Your logo is horrible

Your logo is horrible

360 360 Susan Fireside

That’s what I’m thinking. In my head, as I look at your company’s logo. I’m thinking that the illustration of what is supposed to be an adult and child actually looks like the adult is strangling the kid. I’ve seem it before. An image meant to convey comfort instead looking like one of those horrible graphics you’d see on the 10 pm news. These are logos created with the right intention gone horribly wrong. Why does this happen? Oh, let me count they ways…
1. A friend did it. And you didn’t want to hurt their feelings.
2. You know someone, who did it as a favor. So you don’t want to hurt their feelings.
3. Your wife did it, and she studied art 30 years ago. And you don’t want to hurt her feelings.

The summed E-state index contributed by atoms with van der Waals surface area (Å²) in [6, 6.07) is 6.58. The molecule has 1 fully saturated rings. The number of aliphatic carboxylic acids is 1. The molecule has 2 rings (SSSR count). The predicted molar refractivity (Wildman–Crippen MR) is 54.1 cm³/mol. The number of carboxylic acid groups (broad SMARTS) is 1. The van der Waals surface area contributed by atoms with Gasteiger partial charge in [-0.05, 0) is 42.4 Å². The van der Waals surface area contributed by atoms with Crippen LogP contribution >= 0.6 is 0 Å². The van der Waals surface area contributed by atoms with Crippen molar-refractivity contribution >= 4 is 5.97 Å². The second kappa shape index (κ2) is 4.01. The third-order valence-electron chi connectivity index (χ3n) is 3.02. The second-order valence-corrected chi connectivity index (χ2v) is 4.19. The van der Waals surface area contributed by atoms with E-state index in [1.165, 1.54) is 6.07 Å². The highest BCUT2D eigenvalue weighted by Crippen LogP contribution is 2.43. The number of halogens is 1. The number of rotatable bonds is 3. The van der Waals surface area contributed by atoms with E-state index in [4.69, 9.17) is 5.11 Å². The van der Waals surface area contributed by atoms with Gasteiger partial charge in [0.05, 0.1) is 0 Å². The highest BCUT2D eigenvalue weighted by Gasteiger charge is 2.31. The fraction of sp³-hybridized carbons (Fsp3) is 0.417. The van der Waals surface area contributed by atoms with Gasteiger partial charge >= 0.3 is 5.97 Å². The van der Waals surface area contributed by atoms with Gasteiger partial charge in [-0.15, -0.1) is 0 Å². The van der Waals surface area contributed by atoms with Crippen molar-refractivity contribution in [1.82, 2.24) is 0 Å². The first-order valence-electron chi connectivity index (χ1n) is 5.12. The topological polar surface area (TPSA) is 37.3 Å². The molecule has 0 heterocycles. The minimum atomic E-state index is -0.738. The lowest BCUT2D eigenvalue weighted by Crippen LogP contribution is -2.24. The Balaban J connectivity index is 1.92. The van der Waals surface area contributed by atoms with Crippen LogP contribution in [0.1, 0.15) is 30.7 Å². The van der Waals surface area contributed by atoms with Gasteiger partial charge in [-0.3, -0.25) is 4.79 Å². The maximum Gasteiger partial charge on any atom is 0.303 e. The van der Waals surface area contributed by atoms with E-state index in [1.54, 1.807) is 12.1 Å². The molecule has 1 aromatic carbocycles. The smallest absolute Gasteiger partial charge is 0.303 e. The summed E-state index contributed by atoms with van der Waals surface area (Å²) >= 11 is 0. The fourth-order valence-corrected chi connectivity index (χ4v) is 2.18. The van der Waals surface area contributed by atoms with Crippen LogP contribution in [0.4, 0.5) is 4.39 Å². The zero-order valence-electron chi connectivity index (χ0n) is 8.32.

The problem is, you’re hurting yourself. Because that logo, that single mark, represents your company. Which is valuable. Big brands know it. They write manuals and style guides about how it’s supposed to be used. They understand that it needs to be protected. That it can’t show up on an ad on a busy background. Or too close to text. Or distorted.

But the issue is different for smaller businesses. I see it all the time. An emotional attachment to a mark that might be dated, implies an unintended negative connotation. Like strangling. Or death. Or sexual favors.

As designers we understand that different colors, type, styles, and symbols come together to form a concept. It doesn’t happen when someone’s friend knows someone who likes art. It happens when we research, understand the business, the culture, and the intended audience in order to create the right meaning. Do yourself a favor, and don’t let anyone do you a favor.